Personalized medicine, also called genomic or precision medicine, uses the interaction between a person’s genetic makeup, their health profile, and the known disease risk to craft medicine tailor-made for that specific individual. Modern medicine is currently geared towards creating drugs and treatments that would work for the most number of patients. Personal medicine breaks the mold by asking whether or not the treatment will work for a specific individual patient. To learn more, checkout this infographic below created by the Adventist University of Health Sciences’ Online Bachelor of Science in Diagnostic Medical Sonography program.
The science behind personalized medicine
Bioinformatics studies biological data to find DNA-based variations in genes or enzymes that impact how different patients respond to particular treatments and genetic markers for disease risk or presence before symptoms even manifest. By taking into consideration a person’s DNA makeup, doctors can make informed decisions on how a specific treatment will affect a person, and know which treatment to avoid and which ones to consider. By having DNA-based information ahead of time, doctors can take preventative measures and determine optimal treatment parameters like dosage more accurately.
The human genome project has been an invaluable fount of knowledge and as we accumulate more and more information about our DNA through the years, we are also able to reduce the amount of money and time needed to sequence the genome of an individual person.
Research and hospital integration
The United States government under President Obama has made precision medicine a part of the 2016 national budget, allocating $130 million to the NIH for accumulating genetic data from 1 million volunteers. Although precision medicine may still be in its infancy, more and more hospitals are integrating genomics research and precision medicine. Currently, more than 6,000 patients have been given tests that examine genetic indicators that can tailor their drug therapies.
Importance of data in personalized medicine
Electronic Health Records
Electronic health records (EHRs) give doctors better access to more information about their patients. The more data a doctor has about the patient’s medical history and health profile, the more informed the decision would be as to which treatment to prescribe. More than 90% of U.S. physicians are now using EHRs and potential widespread use of EHRs could mean more data for future medicinal research. Someday, biomarkers could be stored in EHRs giving doctor’s access to potentially life-saving information that can allow them to make personalized diagnostic and treatment decisions.
Benefits of Health Informatics
The current state of health informatics is growing. There are now 137 FDA-approved medications that have pharmacogenomics information on their labels and there are now more than 1,500 tests for more than 2,800 genes. Fifty percent of all clinical trials collect DNA from patients to aid in research and biomarker development. More and more tests that rely on biomarker data are being developed, which bodes well for the future of precision medicine.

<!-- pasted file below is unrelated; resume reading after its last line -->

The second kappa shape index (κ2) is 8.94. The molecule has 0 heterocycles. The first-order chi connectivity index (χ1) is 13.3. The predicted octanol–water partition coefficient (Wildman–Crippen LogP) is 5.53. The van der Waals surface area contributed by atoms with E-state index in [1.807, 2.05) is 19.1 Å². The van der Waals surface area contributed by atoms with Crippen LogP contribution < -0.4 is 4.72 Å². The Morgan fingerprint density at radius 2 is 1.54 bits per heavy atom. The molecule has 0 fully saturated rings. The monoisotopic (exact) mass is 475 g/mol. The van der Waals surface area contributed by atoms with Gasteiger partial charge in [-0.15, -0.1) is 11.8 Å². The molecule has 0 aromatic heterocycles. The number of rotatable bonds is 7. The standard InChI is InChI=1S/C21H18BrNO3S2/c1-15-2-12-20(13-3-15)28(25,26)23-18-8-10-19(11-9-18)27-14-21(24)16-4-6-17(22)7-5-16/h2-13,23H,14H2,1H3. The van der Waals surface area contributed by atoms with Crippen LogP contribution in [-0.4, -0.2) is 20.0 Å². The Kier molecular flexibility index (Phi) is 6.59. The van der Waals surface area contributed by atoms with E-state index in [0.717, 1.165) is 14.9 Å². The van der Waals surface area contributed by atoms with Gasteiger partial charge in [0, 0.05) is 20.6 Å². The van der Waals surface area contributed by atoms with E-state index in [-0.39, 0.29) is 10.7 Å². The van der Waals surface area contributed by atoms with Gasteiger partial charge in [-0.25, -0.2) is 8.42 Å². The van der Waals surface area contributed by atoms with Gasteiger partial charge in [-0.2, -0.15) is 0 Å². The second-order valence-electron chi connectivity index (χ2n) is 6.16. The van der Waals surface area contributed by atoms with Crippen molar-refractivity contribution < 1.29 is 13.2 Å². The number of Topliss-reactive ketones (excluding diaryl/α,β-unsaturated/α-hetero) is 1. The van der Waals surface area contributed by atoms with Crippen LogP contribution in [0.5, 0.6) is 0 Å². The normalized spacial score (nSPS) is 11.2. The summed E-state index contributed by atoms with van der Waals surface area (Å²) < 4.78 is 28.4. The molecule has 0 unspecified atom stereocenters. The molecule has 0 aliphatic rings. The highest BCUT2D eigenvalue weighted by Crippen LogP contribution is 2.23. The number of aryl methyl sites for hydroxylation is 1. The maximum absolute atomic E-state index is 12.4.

Personalized medicine and genetic testing have significant real world applications. Seventeen thousand strokes per year could be prevented with a genetic test that could help determine the correct dose needed of the blood thinner Warfarin. Genetic tests of tumors prior to treatment can give women with breast cancer a 34% reduction in chemotherapy use.
As with all medicinal advances, there are ethical and security concerns that need to be addressed. Privacy concerns, anonymity, authorized access and database security are all potential concerns that must be addressed as personalized medicine moves forward.
The global bioinformatics market was pegged at $4.2 billion in 2014, but by 2020, that amount could balloon to around $13.3 billion. Increase in research investment during the past years have exceeded expectations and could continue to rise as precision medicine becomes more and more mainstream. Genetic counselors are trained to assess a person’s genetic predisposition for disease and heritable conditions and are tasked with educating individuals and health care providers on genetics. Genetic counseling is one of the fastest growing occupations with a 41% increase expected between 2012 and 2020. Bioinformatics scientists can apply their specialized research skills to aid pharmaceutical, biotech and research organizations in testing, designing and researching advances in precision medicine. The future of personalized medicine opens up lucrative career opportunities for researchers and genetic counselors, with genetic counselors having a per year median pay of $56,800 in 2012 and bioinformatics scientists earning a per year median pay of $74,720 in 2014. The demand for bioinformatics scientists and genetic counselors can be expected to increase as personalized medicine becomes the next research
impetus and as more and more real world applications become accessible to the general populace. Personalized medicine is here to stay and it is the next step in the evolution of medicine.
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